The governor of Tennessee, Bill Haslam, signed three new employment laws, according to a release from the law firm Proskauer Rose LLP. The first law takes effect on January 1, 2015 and is a social media law. The second law takes effect on July 1, 2014 and is a negligent hiring and retention law. The third law takes effect on July 1, 2014 and limits liability and damages present under the statutory employment discrimination laws of the state.
The social media law is for employers who have one or more employees, including the state and its subdivisions, and any agents, designees or representatives of an employer. The new law prevents employers from requesting an employee or job applicant to disclose a password that permits access to their “personal internet account.” The law also prevents an employer from forcing an employee or job applicant to add the employer or agency to their list of contacts.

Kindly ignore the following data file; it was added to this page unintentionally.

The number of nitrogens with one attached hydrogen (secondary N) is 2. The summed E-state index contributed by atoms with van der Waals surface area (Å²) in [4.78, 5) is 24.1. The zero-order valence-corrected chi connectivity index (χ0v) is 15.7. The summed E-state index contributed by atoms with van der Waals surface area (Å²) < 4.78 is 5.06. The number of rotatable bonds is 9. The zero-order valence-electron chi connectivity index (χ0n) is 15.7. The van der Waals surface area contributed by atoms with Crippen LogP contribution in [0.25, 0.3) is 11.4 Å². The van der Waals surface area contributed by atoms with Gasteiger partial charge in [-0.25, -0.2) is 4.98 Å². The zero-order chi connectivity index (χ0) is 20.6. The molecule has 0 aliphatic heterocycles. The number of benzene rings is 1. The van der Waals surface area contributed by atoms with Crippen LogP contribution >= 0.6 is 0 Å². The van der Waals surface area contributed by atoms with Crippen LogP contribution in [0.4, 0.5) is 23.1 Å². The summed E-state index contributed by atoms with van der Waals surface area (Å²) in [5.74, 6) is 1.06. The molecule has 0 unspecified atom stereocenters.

The law also states that the employer does not have a duty to search or monitor activity of a personal internet account of an employee or job candidate.
The negligent hiring and retention law encourages employers in the state to hire ex-convicts by protecting employers from negligence claims for hiring, licensing or retaining an ex-offender who received a “certificate of employability” (“Certificate”) so long as the employer knew about the certificate when the alleged negligence occurred.
The third law is actually amendments to limit liability and damages under Tennessee employment discrimination laws. These amendments put a cap on damages available in litigation related to employment and to limit liability in specific issues. The amendments put caps on damages available under the Human Rights Act of Tennessee, its Disability Act and the retaliatory discharge statue of the state.
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